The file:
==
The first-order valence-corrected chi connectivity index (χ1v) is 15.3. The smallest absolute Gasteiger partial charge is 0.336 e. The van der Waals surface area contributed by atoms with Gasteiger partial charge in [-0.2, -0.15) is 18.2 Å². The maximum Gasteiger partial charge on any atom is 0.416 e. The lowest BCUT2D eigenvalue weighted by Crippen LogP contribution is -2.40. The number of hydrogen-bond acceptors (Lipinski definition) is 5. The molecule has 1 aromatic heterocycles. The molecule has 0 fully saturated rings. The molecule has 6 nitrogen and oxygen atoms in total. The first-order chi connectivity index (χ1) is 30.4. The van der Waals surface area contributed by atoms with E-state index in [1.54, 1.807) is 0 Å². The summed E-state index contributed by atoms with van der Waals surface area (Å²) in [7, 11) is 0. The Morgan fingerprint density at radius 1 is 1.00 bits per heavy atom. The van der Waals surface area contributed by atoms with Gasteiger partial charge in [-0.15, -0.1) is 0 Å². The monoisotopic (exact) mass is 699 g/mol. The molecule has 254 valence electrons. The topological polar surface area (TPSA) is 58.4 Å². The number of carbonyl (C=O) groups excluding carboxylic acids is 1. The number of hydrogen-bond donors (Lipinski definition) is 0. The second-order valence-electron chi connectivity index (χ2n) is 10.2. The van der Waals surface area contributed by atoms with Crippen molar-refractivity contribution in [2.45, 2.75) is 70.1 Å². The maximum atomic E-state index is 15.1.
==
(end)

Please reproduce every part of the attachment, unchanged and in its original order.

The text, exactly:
The first-order valence-corrected chi connectivity index (χ1v) is 15.3. The smallest absolute Gasteiger partial charge is 0.336 e. The van der Waals surface area contributed by atoms with Gasteiger partial charge in [-0.2, -0.15) is 18.2 Å². The maximum Gasteiger partial charge on any atom is 0.416 e. The lowest BCUT2D eigenvalue weighted by Crippen LogP contribution is -2.40. The number of hydrogen-bond acceptors (Lipinski definition) is 5. The molecule has 1 aromatic heterocycles. The molecule has 0 fully saturated rings. The molecule has 6 nitrogen and oxygen atoms in total. The first-order chi connectivity index (χ1) is 30.4. The van der Waals surface area contributed by atoms with E-state index in [1.54, 1.807) is 0 Å². The summed E-state index contributed by atoms with van der Waals surface area (Å²) in [7, 11) is 0. The Morgan fingerprint density at radius 1 is 1.00 bits per heavy atom. The van der Waals surface area contributed by atoms with Gasteiger partial charge in [-0.15, -0.1) is 0 Å². The monoisotopic (exact) mass is 699 g/mol. The molecule has 254 valence electrons. The topological polar surface area (TPSA) is 58.4 Å². The number of carbonyl (C=O) groups excluding carboxylic acids is 1. The number of hydrogen-bond donors (Lipinski definition) is 0. The second-order valence-electron chi connectivity index (χ2n) is 10.2. The van der Waals surface area contributed by atoms with Crippen molar-refractivity contribution in [2.45, 2.75) is 70.1 Å². The maximum atomic E-state index is 15.1.